Cord-cutting has driven Disney to make drastic changes to its business model in the past. In the summer of 2015, former Disney CEO Robert Iger acknowledged that the company was seeing “some subscriber losses” to ESPN. One year later, ESPN lost two million subscribers, dropping to its lowest count since 2005.
That steady decline became an albatross on Disney’s stock price, which fell as investors feared a future in which ESPN—once a top moneymaker—fell in relevance and revenue.
ESPN’s troubles—and Wall Street’s response to them—were one reason Mr. Iger would decide to launch his own streaming service. Disney+ premiered in the fall of 2019, and its rocketing growth in its first 18 months caused Disney shares to rise even as Covid-19 wrecked other parts of the business.
Hollywood has been rampant with rumors about the future of ESPN since those first indications of subscriber losses, with rivals speculating that a spinoff or sale was in its future. Today, the sports network is one of three core components of Disney’s streaming bundle, along with Disney+ and Hulu.
Disney+ has 152.1 million subscribers as of the most recent quarter, ESPN+ has 22.8 million and Hulu has 46.2 million.
Mr. Loeb’s letter also urges the company to rethink the makeup of its board and consider a list of potential new members that Third Point has compiled. It also advocates for a wide-ranging cost-cutting program and the continuation of Disney’s pandemic-era suspension of cash dividend payments.
Disney said last week it would spend $30 billion on content in its 2022 fiscal year after it earlier had estimated $32 billion.
Mr. Loeb has been a thorn in the side of studio chiefs before. In 2013, he bought a stake in Sony Group Corp. and publicly criticized the company’s movie arm, Sony Pictures Entertainment. He called on the company to make cuts to the division and introduce “discipline and accountability.”
Soon after Mr. Loeb’s disclosure of a 7% stake, Sony Pictures’ then-CEO pledged to find at least $350 million in annual savings. Mr. Loeb sold his stake about a year later, but has called on Sony to make changes to its entertainment division in the years since.
Last week, Disney reported better-than-expected earnings and added 14.4 million new subscribers to its Disney+ streaming service, many of which came to the service amid its expansion internationally.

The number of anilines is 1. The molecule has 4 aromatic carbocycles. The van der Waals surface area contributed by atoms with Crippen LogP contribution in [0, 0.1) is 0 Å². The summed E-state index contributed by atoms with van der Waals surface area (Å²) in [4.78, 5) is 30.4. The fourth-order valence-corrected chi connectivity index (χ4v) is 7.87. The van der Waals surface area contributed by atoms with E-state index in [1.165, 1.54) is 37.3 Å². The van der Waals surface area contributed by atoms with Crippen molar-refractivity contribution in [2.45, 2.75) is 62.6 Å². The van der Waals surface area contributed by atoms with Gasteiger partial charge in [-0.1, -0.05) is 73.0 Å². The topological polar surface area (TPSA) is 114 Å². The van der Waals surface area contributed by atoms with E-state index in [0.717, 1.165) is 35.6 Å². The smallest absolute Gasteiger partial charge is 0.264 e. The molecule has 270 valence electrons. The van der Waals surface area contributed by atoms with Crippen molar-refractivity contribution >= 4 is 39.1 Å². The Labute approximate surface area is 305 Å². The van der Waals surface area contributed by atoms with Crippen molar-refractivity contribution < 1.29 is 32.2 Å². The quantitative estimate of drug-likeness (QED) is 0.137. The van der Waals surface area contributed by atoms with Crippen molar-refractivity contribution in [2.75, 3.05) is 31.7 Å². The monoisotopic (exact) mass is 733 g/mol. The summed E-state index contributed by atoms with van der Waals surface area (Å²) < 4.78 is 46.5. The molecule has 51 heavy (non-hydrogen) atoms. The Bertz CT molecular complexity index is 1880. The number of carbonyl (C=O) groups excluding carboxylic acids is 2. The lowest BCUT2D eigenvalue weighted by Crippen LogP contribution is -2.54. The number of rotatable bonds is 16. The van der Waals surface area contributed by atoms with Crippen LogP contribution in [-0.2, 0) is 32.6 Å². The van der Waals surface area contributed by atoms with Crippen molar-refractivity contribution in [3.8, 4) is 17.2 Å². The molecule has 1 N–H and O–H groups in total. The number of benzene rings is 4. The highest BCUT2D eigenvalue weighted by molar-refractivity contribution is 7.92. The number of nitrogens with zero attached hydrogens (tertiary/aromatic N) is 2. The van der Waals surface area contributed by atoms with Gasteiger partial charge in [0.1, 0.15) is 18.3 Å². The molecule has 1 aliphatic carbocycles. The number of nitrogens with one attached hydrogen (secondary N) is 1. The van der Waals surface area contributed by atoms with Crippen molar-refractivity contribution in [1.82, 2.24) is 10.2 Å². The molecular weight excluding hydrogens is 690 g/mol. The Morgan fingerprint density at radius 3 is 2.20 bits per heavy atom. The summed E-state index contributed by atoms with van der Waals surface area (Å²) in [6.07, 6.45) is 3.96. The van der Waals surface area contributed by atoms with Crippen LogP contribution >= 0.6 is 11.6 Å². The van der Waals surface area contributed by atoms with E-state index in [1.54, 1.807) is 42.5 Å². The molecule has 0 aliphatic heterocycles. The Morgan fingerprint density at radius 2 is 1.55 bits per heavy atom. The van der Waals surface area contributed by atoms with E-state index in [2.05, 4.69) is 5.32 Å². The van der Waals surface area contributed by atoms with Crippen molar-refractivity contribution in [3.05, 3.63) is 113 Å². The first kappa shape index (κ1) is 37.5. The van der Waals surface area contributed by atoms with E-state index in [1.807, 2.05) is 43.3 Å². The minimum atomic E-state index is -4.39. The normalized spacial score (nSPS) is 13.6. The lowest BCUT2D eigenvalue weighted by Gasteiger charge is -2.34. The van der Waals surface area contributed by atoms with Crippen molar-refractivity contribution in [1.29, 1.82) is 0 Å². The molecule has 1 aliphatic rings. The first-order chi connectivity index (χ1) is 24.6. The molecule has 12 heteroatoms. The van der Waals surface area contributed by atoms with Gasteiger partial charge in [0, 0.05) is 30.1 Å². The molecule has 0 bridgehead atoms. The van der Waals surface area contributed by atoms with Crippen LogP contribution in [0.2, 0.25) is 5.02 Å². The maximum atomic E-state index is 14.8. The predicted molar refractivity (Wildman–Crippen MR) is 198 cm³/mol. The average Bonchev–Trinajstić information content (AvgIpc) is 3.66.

The company’s new customer additions brought its total at all of its streaming services, including Disney+, Hulu and ESPN+, to 221.1 million subscribers, which puts Disney’s streaming total narrowly ahead of rival Netflix Inc., which last month reported it had 220.67 million subscribers.
Disney’s share price is up more than 12% in the past week, but remains down about 20% since the start of the year, amid a broad pullback in technology and media stocks.
Last week, Disney also announced price increases to its streaming services, including for its planned ad-supported tier of Disney+, a move that industry executives and analysts said is intended to help drive profitability at its streamers.
Disney, whose direct-to-consumer segment has lost more than $7 billion since Disney+ launched in late 2019, predicts that Disney+ will achieve profitability by September 2024.
“We have plenty of room on price value,” Mr. Chapek said last week.
Third Point previously held 4.1 million shares of Disney and successfully pushed the company to suspend its $3 billion annual dividend and plow the funds instead into the streaming business.
But by the first quarter of this year, the hedge fund had completely exited its position. Mr. Loeb had become worried that it would take years for Disney’s streaming business to reap the profits needed to boost the company’s share price, a person familiar with his thinking told The Wall Street Journal in May.